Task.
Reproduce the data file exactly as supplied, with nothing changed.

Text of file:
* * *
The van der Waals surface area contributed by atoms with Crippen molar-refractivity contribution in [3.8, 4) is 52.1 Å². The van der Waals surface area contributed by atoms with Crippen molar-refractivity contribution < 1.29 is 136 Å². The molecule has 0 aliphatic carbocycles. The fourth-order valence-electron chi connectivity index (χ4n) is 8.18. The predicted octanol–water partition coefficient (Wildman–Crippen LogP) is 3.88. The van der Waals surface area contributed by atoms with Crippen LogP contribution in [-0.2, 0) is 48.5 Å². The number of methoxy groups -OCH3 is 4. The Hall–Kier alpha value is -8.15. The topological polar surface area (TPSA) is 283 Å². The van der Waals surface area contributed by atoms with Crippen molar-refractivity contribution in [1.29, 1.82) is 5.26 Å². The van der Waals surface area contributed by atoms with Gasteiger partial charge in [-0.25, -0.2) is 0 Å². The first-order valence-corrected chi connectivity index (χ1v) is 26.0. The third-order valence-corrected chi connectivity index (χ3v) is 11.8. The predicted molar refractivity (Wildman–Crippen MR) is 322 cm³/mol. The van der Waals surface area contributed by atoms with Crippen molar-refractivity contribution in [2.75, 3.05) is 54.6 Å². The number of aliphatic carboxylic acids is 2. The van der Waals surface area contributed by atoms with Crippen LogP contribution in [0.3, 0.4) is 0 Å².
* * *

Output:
The van der Waals surface area contributed by atoms with Crippen molar-refractivity contribution in [3.8, 4) is 52.1 Å². The van der Waals surface area contributed by atoms with Crippen molar-refractivity contribution < 1.29 is 136 Å². The molecule has 0 aliphatic carbocycles. The fourth-order valence-electron chi connectivity index (χ4n) is 8.18. The predicted octanol–water partition coefficient (Wildman–Crippen LogP) is 3.88. The van der Waals surface area contributed by atoms with Crippen LogP contribution in [-0.2, 0) is 48.5 Å². The number of methoxy groups -OCH3 is 4. The Hall–Kier alpha value is -8.15. The topological polar surface area (TPSA) is 283 Å². The van der Waals surface area contributed by atoms with Crippen molar-refractivity contribution in [1.29, 1.82) is 5.26 Å². The van der Waals surface area contributed by atoms with Gasteiger partial charge in [-0.25, -0.2) is 0 Å². The first-order valence-corrected chi connectivity index (χ1v) is 26.0. The third-order valence-corrected chi connectivity index (χ3v) is 11.8. The predicted molar refractivity (Wildman–Crippen MR) is 322 cm³/mol. The van der Waals surface area contributed by atoms with Crippen molar-refractivity contribution in [2.75, 3.05) is 54.6 Å². The number of aliphatic carboxylic acids is 2. The van der Waals surface area contributed by atoms with Crippen LogP contribution in [0.3, 0.4) is 0 Å².